Background and objective: Conventional methods to establish pleural infection are time-consuming and sometimes inadequate. Biomarkers may aid in making rapid diagnosis of infection. In an observational study we evaluated and compared the diagnostic value of pleural fluid levels of soluble triggering receptor expressed on myeloid cells-1 (sTREM-1), C-reactive protein and procalcitonin in intensive care patients with pleural effusions. Methods: Thirty-six patients with de novo pleural effusions were included and 20 patients with pleural effusions after cardiothoracic surgery and 20 patients with pleural effusions after esophagus surgery acted as controls. Levels of sTREM-1, C-reactive protein and procalcitonin were measured in pleural effusions. Results: Levels of sTREM-1 were highest in empyemas, followed by infectious exudates. Levels of sTREM-1 were low in transudates and non-infectious exudates. C-reactive protein levels were highest in exudates and empyemas, while procalcitonin levels were highest in exudates. Pleural fluid with positive culture results contained higher sTREM-1 and C-reactive protein levels as compared to samples with negative culture results. A cut-off level of 50 pg/ml sTREM-1 yielded a sensitivity of 93% and a specificity of 86%, while these were 87% and 67% respectively for a cut-off value of 7.5 μg/ml C-reactive protein, and 60% and 64% respectively for a cut-off value of 0.15 ng/ml procalcitonin. Conclusion: sTREM-1 is superior to C-reactive protein and procalcitonin in detecting infection. © 2009.
Vlaar A.P.J.,Laboratory Of Experimental Intensive Care And Anesthesiology Leica |
Vlaar A.P.J.,Medical Center Amsterdam |
Vlaar A.P.J.,VU University Amsterdam |
Cornet A.D.,Laboratory Of Experimental Intensive Care And Anesthesiology Leica |
And 26 more authors.
Transfusion | Year: 2012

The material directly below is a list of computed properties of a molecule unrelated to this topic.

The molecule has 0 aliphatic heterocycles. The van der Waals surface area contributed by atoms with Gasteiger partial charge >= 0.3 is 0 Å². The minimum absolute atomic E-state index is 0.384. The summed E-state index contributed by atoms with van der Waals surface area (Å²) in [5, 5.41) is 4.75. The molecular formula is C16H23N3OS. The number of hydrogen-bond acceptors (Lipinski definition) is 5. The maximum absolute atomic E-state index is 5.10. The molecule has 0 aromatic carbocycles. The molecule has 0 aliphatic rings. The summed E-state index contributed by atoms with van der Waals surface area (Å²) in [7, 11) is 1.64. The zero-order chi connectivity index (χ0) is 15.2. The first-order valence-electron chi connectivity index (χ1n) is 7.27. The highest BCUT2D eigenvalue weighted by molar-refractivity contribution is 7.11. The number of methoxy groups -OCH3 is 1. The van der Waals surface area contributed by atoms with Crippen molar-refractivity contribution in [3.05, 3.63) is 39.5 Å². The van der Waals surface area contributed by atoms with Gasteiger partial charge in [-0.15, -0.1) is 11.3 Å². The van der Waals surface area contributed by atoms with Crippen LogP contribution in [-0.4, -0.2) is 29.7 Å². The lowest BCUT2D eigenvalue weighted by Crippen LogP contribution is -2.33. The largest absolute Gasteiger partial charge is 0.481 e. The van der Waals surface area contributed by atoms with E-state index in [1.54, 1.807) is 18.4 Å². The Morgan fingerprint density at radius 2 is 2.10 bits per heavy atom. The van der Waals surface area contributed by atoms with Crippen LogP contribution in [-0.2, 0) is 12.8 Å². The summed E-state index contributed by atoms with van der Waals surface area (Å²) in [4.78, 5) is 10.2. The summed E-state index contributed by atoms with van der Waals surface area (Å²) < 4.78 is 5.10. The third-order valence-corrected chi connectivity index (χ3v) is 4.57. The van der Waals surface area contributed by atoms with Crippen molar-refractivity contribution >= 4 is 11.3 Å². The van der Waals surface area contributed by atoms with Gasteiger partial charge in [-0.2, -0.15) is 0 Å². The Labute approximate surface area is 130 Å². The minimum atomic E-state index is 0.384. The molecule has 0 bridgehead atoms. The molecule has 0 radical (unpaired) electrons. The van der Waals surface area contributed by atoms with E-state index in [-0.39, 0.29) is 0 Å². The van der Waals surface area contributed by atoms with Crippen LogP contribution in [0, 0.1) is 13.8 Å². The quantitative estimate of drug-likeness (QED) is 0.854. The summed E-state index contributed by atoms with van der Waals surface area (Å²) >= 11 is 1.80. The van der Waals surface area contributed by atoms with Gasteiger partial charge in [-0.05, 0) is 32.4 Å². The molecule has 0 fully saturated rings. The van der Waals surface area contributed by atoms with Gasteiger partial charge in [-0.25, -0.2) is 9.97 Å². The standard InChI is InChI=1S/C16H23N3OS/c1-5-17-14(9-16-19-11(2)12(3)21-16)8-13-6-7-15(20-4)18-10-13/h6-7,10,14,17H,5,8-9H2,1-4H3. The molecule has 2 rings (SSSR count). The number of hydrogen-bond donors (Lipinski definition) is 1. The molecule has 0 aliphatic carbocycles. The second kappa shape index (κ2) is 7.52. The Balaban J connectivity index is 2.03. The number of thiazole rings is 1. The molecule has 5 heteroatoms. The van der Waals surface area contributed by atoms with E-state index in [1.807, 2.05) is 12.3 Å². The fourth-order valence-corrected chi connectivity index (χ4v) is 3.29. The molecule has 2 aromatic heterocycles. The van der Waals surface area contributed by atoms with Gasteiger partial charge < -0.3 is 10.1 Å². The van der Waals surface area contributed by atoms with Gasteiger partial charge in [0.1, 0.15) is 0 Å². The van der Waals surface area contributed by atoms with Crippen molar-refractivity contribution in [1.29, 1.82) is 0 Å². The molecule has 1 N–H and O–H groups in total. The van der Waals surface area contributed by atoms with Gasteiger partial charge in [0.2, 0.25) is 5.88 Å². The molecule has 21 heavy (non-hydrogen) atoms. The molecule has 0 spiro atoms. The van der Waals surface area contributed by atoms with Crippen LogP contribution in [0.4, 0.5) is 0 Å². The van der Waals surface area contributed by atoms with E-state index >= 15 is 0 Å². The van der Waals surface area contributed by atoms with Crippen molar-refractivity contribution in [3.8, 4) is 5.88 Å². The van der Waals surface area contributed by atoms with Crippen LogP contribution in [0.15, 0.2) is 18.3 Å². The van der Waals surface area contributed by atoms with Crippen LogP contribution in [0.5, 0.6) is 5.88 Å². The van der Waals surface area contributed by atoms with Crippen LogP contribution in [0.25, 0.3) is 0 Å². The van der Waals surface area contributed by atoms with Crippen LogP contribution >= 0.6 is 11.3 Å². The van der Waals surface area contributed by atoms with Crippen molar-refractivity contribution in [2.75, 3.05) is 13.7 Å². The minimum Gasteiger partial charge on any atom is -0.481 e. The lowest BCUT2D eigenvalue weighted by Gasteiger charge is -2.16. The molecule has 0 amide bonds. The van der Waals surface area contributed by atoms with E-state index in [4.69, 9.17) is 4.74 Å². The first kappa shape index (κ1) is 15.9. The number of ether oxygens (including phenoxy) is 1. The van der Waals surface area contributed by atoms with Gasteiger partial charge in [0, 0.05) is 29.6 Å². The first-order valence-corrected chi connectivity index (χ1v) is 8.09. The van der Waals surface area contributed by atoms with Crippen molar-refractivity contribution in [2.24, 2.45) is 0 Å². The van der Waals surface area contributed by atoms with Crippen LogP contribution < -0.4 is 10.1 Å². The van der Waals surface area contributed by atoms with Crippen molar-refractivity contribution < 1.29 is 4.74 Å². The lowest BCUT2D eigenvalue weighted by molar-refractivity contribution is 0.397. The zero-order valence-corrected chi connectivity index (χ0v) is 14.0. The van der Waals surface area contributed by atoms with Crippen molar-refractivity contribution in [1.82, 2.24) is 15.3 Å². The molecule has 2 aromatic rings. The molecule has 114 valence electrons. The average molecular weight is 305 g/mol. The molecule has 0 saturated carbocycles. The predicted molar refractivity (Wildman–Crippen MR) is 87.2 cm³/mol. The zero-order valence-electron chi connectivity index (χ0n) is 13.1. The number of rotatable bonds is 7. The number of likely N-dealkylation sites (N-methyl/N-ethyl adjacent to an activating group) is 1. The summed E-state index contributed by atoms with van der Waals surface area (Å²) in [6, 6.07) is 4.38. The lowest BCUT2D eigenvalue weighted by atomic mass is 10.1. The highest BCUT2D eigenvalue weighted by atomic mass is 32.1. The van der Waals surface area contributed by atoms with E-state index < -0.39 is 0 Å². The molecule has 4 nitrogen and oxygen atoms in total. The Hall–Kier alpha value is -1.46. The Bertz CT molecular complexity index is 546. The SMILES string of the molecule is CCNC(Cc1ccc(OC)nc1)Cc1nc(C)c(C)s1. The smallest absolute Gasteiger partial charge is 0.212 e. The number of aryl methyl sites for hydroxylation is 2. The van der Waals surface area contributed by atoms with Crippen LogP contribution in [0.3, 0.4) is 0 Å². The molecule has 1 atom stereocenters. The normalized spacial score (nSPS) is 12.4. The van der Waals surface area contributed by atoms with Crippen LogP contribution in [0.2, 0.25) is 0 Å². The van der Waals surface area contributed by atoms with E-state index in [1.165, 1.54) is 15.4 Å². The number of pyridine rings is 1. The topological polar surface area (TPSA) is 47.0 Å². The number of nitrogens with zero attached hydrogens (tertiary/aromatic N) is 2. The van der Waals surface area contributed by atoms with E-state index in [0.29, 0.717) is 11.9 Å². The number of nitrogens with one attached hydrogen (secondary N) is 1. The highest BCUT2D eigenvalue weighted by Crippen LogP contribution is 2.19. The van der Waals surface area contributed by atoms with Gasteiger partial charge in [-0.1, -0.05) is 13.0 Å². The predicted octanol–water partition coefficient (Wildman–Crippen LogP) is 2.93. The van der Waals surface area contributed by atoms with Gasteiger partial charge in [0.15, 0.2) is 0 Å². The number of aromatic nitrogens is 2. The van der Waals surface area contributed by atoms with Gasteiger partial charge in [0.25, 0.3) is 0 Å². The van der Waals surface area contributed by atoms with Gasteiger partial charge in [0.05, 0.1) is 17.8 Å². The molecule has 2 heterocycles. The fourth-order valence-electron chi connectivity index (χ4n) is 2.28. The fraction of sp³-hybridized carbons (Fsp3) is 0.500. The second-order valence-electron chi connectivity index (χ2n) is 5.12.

BACKGROUND: There is an association between blood transfusion and pulmonary complications in cardiac surgery. Mediators of increased pulmonary vascular leakage after transfusion are unknown. We hypothesized that factors may include antibodies or bioactive lipids, which have been implicated in transfusion-related acute lung injury. STUDY DESIGN AND METHODS: We performed a prospective cohort study in two university hospital intensive care units in the Netherlands. Pulmonary vascular permeability was measured in cardiac surgery patients after receiving no, restrictive (one or two transfusions), or multiple (five or more transfusions) transfusions (n = 20 per group). The pulmonary leak index (PLI), using 67Ga-labeled transferrin, was determined within 3 hours postoperatively. Blood products were screened for bioactive lipid accumulation and the presence of antibodies. RESULTS: The PLI was elevated in all groups after cardiac surgery. Transfused patients had a higher PLI compared to nontransfused patients (33 × 10 -3 ± 20 × 10 -3 vs. 23 × 10 -3 ± 11 × 10 -3/min, p < 0.01). The amount of red blood cell (RBC) products, but not of fresh-frozen plasma or platelets, was associated with an increase in PLI (β, 1.6 [0.2-3.0]). Concerning causative factors in the blood product, neither the level of bioactive lipids nor the presence of antibodies was associated with an increase in PLI. Patient factors such as surgery risk and time on cardiopulmonary bypass did not influence the risk of pulmonary leakage after blood transfusion. CONCLUSIONS: Transfusion in cardiothoracic surgery patients is associated with an increase in pulmonary capillary permeability, an effect that was dose dependent for RBC products. The level of bioactive lipids or the presence of HLA or HNA antibodies in the transfused products were not associated with increased pulmonary capillary permeability. © 2011 American Association of Blood Banks.